Bob Davidson ejected Jordany Valdespin for arguing a called third strike. He got a little more heated than the last few ejections, but he never even took his mask off and didn't do his token smirk.

Anonymous said...

Good call on the INT. All that R1 has to do is slow down a little or go around F4 and he wouldn't have been called out.

As usual, the announcers don't have a clue but try to convince all of the viewing public that they do. Then the rule is posted on the screen and they're oblivious.


Anonymous said...

Um...that doesn't look like Bochy.

Spence1222 said...

Gotta love the announcers in the Matt Kemp clip above saying he is still in the batters box. He has one foot squarely down in the middle of the plate. I will ask the question of baseball umps, as I am a softball guy, and in that sport you are deemed to be out of the box when you have at least one of your feet is in contact with the ground completely(not on a line) out of the box. Does baseball consider same, and if so Kemp was definitely out of the box

Anonymous said...

Careful... one of those Kemp play announcers is the current manager of the Boston Red Sox LOL. Yes, baseball is out of the box with one foot completely out, contact w/ ground. This is a great call by Iassogna.

red said...

I think this call is wrong. The fielder clearly leaned with his arm at the runner to initiate contact, which I would rule is not part of the attempt to field the batted ball. Since the fielder is therefore NOT in the process of trying to field the ball, 7.09(j) should not apply.

JeremyJ said...

This is an absolute judgement call. Did the fielder make contact with the runner? Yes, however, an umpire is allowed to judge that it was incidental contact, with no effect on the play. IMO the fielder knew he wasn't going to get it, and intentionally initiated contact trying to draw an interference call. There's no way I would have called this, simply because I don't think it affected the outcome of the play.

Anonymous said...

red @ 1:25: The fielder has already been interfered with before he sticks his arm out. He had to slow down and alter his course to avoid running into the runner as he charged the ball. The arm sticking out is irrelevant.

JeremyJ @ 5:02: Whether the fielder thinks he is going to get it or not is also irrelevant. The runner has to avoid him, and the fielder initiating contact has nothing to do with this call.

If some of you guys are umpires, I would hate to see what has to happen before you call interference or obstruction.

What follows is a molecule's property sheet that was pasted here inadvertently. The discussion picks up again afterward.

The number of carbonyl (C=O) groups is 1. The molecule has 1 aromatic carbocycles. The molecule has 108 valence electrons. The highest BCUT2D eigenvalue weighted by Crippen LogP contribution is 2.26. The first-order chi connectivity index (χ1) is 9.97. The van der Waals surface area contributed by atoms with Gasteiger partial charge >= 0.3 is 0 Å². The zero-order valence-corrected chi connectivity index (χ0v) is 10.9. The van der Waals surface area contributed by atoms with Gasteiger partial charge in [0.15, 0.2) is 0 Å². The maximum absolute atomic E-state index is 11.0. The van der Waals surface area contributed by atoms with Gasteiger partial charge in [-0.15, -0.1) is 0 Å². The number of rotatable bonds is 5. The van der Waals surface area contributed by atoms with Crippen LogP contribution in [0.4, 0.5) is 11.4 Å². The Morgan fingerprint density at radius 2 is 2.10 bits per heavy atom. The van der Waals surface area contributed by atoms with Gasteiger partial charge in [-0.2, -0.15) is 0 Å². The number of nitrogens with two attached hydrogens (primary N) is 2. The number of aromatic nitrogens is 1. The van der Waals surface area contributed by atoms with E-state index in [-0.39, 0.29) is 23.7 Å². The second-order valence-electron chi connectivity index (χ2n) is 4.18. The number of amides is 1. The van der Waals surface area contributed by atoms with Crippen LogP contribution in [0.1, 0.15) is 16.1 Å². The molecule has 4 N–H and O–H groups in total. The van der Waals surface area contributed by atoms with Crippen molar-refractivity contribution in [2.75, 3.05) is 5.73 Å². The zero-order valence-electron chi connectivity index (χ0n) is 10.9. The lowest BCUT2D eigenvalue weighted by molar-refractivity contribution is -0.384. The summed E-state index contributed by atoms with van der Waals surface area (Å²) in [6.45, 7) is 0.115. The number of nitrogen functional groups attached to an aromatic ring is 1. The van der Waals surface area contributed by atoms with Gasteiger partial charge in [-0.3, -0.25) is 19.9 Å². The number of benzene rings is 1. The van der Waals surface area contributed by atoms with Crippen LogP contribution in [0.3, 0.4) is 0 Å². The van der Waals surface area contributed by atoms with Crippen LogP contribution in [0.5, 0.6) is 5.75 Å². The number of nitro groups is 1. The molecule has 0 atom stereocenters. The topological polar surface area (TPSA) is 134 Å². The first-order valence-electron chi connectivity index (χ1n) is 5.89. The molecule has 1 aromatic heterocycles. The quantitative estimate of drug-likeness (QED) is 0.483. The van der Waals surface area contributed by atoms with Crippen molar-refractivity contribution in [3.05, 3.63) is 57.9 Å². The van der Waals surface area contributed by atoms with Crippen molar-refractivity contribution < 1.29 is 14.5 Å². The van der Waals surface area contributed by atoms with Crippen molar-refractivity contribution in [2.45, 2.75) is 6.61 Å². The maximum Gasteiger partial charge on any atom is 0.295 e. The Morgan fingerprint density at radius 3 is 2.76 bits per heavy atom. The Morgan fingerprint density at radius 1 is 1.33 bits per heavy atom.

red said...

ok, I went back and watched it again a couple of times. The 2B runs several feet wide of the path of the ball, veering away from the ball and towards the runner. To me, that is sufficient to establish that he is not in the act of trying to field the ball. I stand by my conclusion.

LouOCNY said...

Absolutely interference - textbook, in fact. There's not a decent umpire in baseball or softball who would not call that.

Anonymous said...

I agree with you Red (Obstruction)! Actually, when I first saw it LIVE, I thought it was interference, but after seeing the replay (which Conroy didn't have the luxury of doing at the time), I think the fielder was too far from the ball and thus can not be considered to be in the act of fielding. It would be one thing if the fielder was settling into his crouch to field the ball but it appears that he was still running to the ball to field it. Moreover, the fact that he attempted to draw the contact by "chicken winging" the runner as he was charging the ball makes me NOT want to give him the benefit of the doubt on the call.

Either way, this is a difficult judgment call to make in real time and a case could be made either way. The fact that I saw it while I was sitting in my lazy boy and DVRing the play over and over makes it a lot easier to make the right call ;)

Anonymous said...

Hardly textbook. Watch it again, you don't see the fielder veering towards the runner? Seeing it live it's hard not to call the interference. But on replay, there is no way it's interference.

Anonymous said...

Joe West called a quick pitch on a dodgers pitcher last night. It was interesting. Mattingly argued for a good while but wasn't ejected.

Anonymous said...

Anonymoust @ 1:19:
It is irrelevant that F4 is not in his "crouch" to field the ball. Charging the ball in order to make a play on it is considered "In the act of making a play". I would love to know what levels that you and "red" umpire at. Furthermore, the fact that you think this is not only not interference but also obstruction is completely laughable.

This is absolutely interference, and any competent umpire would call it. If any new umpires or fans are on here reading this, do not listen to these clowns.


Anonymous said...

Another interesting play took place Saturday in the Twins-Tigers game. With Casilla on 2nd, Denard Span hit a popup that basically came straight down on the 2nd base bag. R2 was standing on the bag and SS Peralta backed into him in an attempt to make the play but bumped into him and the ball fell behind the bag. 2B Umpire Brian O'Nora called R2 out for interference saying that he was obligated to avoid the fielder. Had R2 moved off the bag he likely would have been doubled off as the SS caught it right on the bag. I believe that they admitted the next day that they had missed the call.